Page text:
India's opposition to block parliament until PM resigns
AGENCE FRANCE PRESSE
NEW DELHI, Aug 23: India´s opposition vowed on Wednesday to block parliamentary proceedings until the prime minister resigned over a coal scandal, raising the prospect of more legislative deadlock and stalled reforms.
Prime Minister Manmohan Singh was implicated by the national auditor in a report published last Friday which suggested the government had lost out on billions of dollars of revenue by gifting away coal mining rights.
Singh, who has seen his reputation as "Mr Clean" damaged by a string of scandals in his second term in government, served as acting coal minister from 2004-2009.
Senior opposition leader Arun Jaitley said his Bharatiya Janata Party (BJP) would obstruct parliamentary proceedings until the 79-year-old Singh took personal responsibility and stepped down.
"Parliamentary obstructionism is normally to be avoided, but in rare cases parties do adopt it," Jaitley told the Times Now television channel in an interview as both houses of parliament were adjourned for the second day in row.
"The way forward is that the prime minister must accept his culpability. The reason is very obvious. For five out of the eight years (analysed by the auditor)... he himself was the coal minister," Jaitley added.
The disruption in parliament comes as India´s economy is badly faltering, with investors and business leaders looking for decisive action from the under-fire government to restore confidence and spur expansion.
Quarterly economic growth slumped to its lowest level in nine years in the first three months of the year and more bad GDP data are expected at the end of this month.
Greenpeace activists unfurl a giant banner about the coal scam near Parliament in New Delhi. India´s opposition vowed on Wednesday to block parliamentary proceedings until the prime minister resigned over a coal scandal, raising the prospect of more legislative deadlock and stalled reforms.Photo:AFP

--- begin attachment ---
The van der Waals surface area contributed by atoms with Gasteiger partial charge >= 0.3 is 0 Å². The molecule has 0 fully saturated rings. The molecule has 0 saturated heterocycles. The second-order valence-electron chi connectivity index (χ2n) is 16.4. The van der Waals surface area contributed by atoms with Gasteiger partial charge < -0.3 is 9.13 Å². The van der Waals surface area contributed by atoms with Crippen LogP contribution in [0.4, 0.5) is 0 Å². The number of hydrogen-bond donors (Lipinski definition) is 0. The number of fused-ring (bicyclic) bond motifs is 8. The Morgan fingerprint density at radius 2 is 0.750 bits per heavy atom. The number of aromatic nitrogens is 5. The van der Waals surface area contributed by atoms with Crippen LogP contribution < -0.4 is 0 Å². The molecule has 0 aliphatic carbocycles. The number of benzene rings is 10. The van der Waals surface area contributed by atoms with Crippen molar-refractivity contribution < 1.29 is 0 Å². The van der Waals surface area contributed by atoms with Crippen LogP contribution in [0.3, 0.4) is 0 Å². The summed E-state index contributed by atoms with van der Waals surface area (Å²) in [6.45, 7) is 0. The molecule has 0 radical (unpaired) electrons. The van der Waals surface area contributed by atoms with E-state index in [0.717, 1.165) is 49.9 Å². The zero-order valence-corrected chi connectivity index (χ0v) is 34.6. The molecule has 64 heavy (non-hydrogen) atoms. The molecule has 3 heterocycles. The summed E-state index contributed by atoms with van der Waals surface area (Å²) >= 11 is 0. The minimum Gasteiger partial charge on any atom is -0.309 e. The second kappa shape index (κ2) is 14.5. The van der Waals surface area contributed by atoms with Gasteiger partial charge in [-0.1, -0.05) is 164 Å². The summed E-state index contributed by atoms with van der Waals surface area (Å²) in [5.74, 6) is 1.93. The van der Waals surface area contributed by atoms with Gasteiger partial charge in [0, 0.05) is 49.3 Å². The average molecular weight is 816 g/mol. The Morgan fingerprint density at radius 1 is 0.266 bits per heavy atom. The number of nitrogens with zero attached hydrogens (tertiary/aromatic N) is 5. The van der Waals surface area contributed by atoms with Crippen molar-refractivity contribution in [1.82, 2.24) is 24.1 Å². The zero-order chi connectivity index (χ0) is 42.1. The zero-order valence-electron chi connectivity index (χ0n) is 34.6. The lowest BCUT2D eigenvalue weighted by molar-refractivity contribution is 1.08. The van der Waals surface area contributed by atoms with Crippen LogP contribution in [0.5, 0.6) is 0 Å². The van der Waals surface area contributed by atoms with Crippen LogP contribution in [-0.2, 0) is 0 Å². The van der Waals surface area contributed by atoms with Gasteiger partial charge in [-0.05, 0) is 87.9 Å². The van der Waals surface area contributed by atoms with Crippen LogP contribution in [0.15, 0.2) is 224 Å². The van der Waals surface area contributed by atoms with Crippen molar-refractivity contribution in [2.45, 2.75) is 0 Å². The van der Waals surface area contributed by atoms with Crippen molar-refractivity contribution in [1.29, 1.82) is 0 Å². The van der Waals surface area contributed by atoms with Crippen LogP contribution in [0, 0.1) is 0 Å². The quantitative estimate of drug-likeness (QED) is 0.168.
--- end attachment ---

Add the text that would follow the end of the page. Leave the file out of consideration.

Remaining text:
In 2010, the BJP and opposition allies blocked an entire session of parliament, forcing adjournments for 22 business days in a row which meant no legislation was passed.
"BJP goes for broke, wants PM to quit," headlined The Times of India on its front page on Wednesday, underlining how the opposition had staked its credibility on removing Singh.
President of the ruling Congress party, Sonia Gandhi, is expected to stand steadfastly by her choice as premier, who has weathered repeated calls from the opposition to resign previously.
The report by the Comptroller and Auditor General (CAG) said private companies had made windfall gains of about $33.4 billion since 2004 after being given mining rights via a process that "lacked transparency and objectivity".
The government had known of the huge profits for private operators, but had failed to introduce an open bidding process that would have brought in revenue for the national exchequer, the CAG said.
The report did not contain any allegations of corruption or criminal practices and the government accused the CAG, an independent constitutional body, of publishing spurious figures.
"I think as and when this case is investigated more glaring facts will come out," Jaitley claimed.
Parliamentary Affairs Minister Pawan Kumar Bansal told reporters the government was ready for a discussion about the CAG report in parliament and accused the BJP of running away from an open debate.
"Why are they even opposing a discussion? They are scared about the fact that when this discussion takes place, skeletons will come out," he said.
The government has said its efforts to introduce open bidding for coal resources were held up by opposition from some state governments, notably ones run by the BJP.
The "coalgate" scandal centres on the opaque system of gifting away valuable coal resources to companies, with little known about why politicians and bureaucrats favoured some operators over others.
In 2010, Singh´s government was hit by a huge scandal over the murky sale of mobile phone spectrum, which led to the arrest of a minister accused of taking kickbacks in return for favours.